Dynamic Asset Allocation for Practitioners, Part 3: Risk-Adjusted Momentum

By in Adaptive Asset Allocation, Investing & Economics

Risk is in the Eye of the Beholder

So far, we’ve discussed the importance of investment universe selection and price momentum in designing a robust asset allocation methodology. If you haven’t read those articles, we would strongly encourage you to do so before proceeding with this one. We lay most of the explanatory and theoretical groundwork for this article in the previous instalments, and we won’t repeat them here.

In our previous article, we examined how we can use total return momentum to identify asset classes with a higher probability of delivering positive performance in the near future. As a result, by regularly rotating into the strongest performing asset classes, we demonstrated that investors can earn a substantial return premium, with more consistent results and smaller drawdowns, than more conventional portfolios.  The article looked at multiple ways of measuring an asset’s trajectory, but with limited regard for the path it took.

In this article, we examine whether it pays to account for differences in the path assets take to produce their momentum. All other things equal, do investors express a short-term preference for assets that have produced their returns with less risk, where risk is measured broadly as having delivered a smoother ride?  As you will see, there are a variety of ways to quantify the investor’s experience, including different measures of both return and risk. We wish to explore the question of whether investors show risk aversion in manifesting the momentum effect, and which type of risk they most seek to avoid.

As a reminder, to safeguard ourselves form the temptations of “curve fitting,” we will run every risk-adjusted momentum method through a battery of simulations that vary the number of assets in the universe, portfolio concentration, trading frequency, and trading day.  In total, each method will be tested on 16,116 simulation variations.  The best methodologies will have to show promise across a broad set of these tests. Readers should be cautioned not to pay attention to small differences in performance across methodologies, which are almost certainly due to randomness over the test horizon. Rather, we should seek to determine if investors pay attention to risk at all when expressing the behaviors that manifest in the momentum effect, and whether any one type of risk stands out.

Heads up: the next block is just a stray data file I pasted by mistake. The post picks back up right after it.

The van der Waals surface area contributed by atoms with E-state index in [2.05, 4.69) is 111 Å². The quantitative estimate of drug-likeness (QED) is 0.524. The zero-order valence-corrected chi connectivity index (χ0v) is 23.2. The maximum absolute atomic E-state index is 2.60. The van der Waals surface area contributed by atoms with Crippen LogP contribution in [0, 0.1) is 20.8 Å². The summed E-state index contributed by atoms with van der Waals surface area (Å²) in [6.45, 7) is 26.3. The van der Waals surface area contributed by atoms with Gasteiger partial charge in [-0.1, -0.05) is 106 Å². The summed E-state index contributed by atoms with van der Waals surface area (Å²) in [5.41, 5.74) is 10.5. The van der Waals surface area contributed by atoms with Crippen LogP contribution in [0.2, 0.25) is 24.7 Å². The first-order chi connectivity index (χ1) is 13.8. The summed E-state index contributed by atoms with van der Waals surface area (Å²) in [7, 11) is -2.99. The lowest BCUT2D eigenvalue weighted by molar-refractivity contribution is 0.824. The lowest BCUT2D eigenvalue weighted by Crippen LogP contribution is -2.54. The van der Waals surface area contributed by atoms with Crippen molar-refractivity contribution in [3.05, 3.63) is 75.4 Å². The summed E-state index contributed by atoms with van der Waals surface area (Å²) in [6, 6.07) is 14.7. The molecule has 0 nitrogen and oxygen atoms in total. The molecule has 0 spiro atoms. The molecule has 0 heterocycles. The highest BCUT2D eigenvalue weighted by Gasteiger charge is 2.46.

Defining Our Momentum Metrics

We will present 13 different risk-adjusted momentum measures selected from among the most popular and widely-available methodologies, both parametric and non-parametric.

As a refresher, parametric analysis assumes the data follows a specific probability distribution (think bell curve). Conversely, non-parametric analysis makes no initial assumptions about the distribution of returns. The true distribution of market returns is an area of intense debate, so is helpful to present both methodologies for comparison.

The following is a breakdown of each of the momentum indicators tested. To avoid any confusion, we use the same notation for each. Below are some recurring elements:

  • n – The “lookback” parameter. Simply the number of trading days we are observing to make our measurement.
  • t – The most current price, return, or period.
  • R – The set of returns in a given lookback period.
  • \overline{R} The mean (average) return in a given lookback.
  • R_f The “risk-free” return as measured by the T-bill yield.

Metric 1: Sharpe Ratio

Created by William Sharpe, this ratio is perhaps the most widely-used method of risk adjustment. It measures the asset returns minus the risk-free returns (i.e. excess returns), divided by the standard deviation of returns.

Sharpe

Metric 2: Omega Ratio

The Omega Ratio separates return observations into those that are above and below a certain threshold. It then divides the cumulative returns above the threshold by the cumulative returns below.

Omega

Metric 3: Sortino Ratio

A modified version of the Sharpe ratio. While the Sharpe ratio considers all volatility of an asset’s returns, the Sortino ratio penalizes only the volatility of downside returns. This involves dividing excess return by downside semi-deviation, to arrive at the final measurement.

Sortino

Metric 4: Calmar Ratio (MAR)